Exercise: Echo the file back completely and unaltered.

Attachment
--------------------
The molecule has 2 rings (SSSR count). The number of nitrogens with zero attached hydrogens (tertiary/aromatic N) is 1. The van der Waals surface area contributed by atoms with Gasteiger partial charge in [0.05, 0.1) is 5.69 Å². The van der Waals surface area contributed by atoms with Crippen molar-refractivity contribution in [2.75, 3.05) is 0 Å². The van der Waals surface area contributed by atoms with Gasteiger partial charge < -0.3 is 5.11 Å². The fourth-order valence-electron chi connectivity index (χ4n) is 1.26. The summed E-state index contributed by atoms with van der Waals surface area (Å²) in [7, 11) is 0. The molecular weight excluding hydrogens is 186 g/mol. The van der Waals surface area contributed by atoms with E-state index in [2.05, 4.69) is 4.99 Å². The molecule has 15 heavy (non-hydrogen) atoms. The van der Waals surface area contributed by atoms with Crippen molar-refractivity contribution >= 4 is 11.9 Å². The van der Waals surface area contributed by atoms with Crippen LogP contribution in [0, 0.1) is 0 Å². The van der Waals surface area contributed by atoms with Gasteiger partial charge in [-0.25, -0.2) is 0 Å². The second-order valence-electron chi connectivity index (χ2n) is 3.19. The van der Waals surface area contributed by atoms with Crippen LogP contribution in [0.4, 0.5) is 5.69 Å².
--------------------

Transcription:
The molecule has 2 rings (SSSR count). The number of nitrogens with zero attached hydrogens (tertiary/aromatic N) is 1. The van der Waals surface area contributed by atoms with Gasteiger partial charge in [0.05, 0.1) is 5.69 Å². The van der Waals surface area contributed by atoms with Crippen molar-refractivity contribution in [2.75, 3.05) is 0 Å². The van der Waals surface area contributed by atoms with Gasteiger partial charge < -0.3 is 5.11 Å². The fourth-order valence-electron chi connectivity index (χ4n) is 1.26. The summed E-state index contributed by atoms with van der Waals surface area (Å²) in [7, 11) is 0. The molecular weight excluding hydrogens is 186 g/mol. The van der Waals surface area contributed by atoms with E-state index in [2.05, 4.69) is 4.99 Å². The molecule has 15 heavy (non-hydrogen) atoms. The van der Waals surface area contributed by atoms with Crippen molar-refractivity contribution >= 4 is 11.9 Å². The van der Waals surface area contributed by atoms with Crippen LogP contribution in [0, 0.1) is 0 Å². The van der Waals surface area contributed by atoms with Gasteiger partial charge in [-0.25, -0.2) is 0 Å². The second-order valence-electron chi connectivity index (χ2n) is 3.19. The van der Waals surface area contributed by atoms with Crippen LogP contribution in [0.4, 0.5) is 5.69 Å².